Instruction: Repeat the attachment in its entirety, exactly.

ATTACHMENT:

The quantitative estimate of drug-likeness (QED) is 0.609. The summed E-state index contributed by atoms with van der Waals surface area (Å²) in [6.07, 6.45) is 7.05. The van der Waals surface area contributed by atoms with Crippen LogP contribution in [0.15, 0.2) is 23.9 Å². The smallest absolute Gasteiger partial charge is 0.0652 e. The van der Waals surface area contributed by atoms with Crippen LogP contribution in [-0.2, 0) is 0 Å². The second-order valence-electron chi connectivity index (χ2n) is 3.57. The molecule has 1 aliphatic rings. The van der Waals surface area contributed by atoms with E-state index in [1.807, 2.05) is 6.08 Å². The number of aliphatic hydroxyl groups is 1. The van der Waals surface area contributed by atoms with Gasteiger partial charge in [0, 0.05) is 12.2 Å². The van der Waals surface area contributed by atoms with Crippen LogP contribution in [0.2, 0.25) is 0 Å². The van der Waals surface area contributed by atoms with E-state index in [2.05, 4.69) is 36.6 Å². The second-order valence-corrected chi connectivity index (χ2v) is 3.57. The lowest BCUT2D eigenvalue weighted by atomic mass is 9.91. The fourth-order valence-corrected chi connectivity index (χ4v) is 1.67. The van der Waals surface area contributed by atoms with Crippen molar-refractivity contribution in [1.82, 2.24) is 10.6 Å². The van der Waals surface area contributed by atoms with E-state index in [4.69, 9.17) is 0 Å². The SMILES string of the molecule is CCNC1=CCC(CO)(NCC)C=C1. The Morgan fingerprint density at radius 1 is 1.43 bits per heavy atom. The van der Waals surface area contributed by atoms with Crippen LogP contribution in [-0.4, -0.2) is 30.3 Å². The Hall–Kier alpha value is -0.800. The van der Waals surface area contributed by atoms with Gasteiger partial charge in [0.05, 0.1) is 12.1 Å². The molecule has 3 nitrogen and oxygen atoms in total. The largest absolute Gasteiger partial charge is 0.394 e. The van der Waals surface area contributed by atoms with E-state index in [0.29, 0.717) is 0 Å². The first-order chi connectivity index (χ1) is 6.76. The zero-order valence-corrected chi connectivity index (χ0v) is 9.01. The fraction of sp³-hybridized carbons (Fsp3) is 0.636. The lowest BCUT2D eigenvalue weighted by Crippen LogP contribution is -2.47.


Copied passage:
The quantitative estimate of drug-likeness (QED) is 0.609. The summed E-state index contributed by atoms with van der Waals surface area (Å²) in [6.07, 6.45) is 7.05. The van der Waals surface area contributed by atoms with Crippen LogP contribution in [0.15, 0.2) is 23.9 Å². The smallest absolute Gasteiger partial charge is 0.0652 e. The van der Waals surface area contributed by atoms with Crippen LogP contribution in [-0.2, 0) is 0 Å². The second-order valence-electron chi connectivity index (χ2n) is 3.57. The molecule has 1 aliphatic rings. The van der Waals surface area contributed by atoms with E-state index in [1.807, 2.05) is 6.08 Å². The number of aliphatic hydroxyl groups is 1. The van der Waals surface area contributed by atoms with Gasteiger partial charge in [0, 0.05) is 12.2 Å². The van der Waals surface area contributed by atoms with Crippen LogP contribution in [0.2, 0.25) is 0 Å². The van der Waals surface area contributed by atoms with E-state index in [2.05, 4.69) is 36.6 Å². The second-order valence-corrected chi connectivity index (χ2v) is 3.57. The lowest BCUT2D eigenvalue weighted by atomic mass is 9.91. The fourth-order valence-corrected chi connectivity index (χ4v) is 1.67. The van der Waals surface area contributed by atoms with Crippen molar-refractivity contribution in [1.82, 2.24) is 10.6 Å². The van der Waals surface area contributed by atoms with E-state index in [4.69, 9.17) is 0 Å². The SMILES string of the molecule is CCNC1=CCC(CO)(NCC)C=C1. The Morgan fingerprint density at radius 1 is 1.43 bits per heavy atom. The van der Waals surface area contributed by atoms with Crippen LogP contribution in [-0.4, -0.2) is 30.3 Å². The Hall–Kier alpha value is -0.800. The van der Waals surface area contributed by atoms with Gasteiger partial charge in [0.05, 0.1) is 12.1 Å². The molecule has 3 nitrogen and oxygen atoms in total. The largest absolute Gasteiger partial charge is 0.394 e. The van der Waals surface area contributed by atoms with E-state index in [0.29, 0.717) is 0 Å². The first-order chi connectivity index (χ1) is 6.76. The zero-order valence-corrected chi connectivity index (χ0v) is 9.01. The fraction of sp³-hybridized carbons (Fsp3) is 0.636. The lowest BCUT2D eigenvalue weighted by Crippen LogP contribution is -2.47.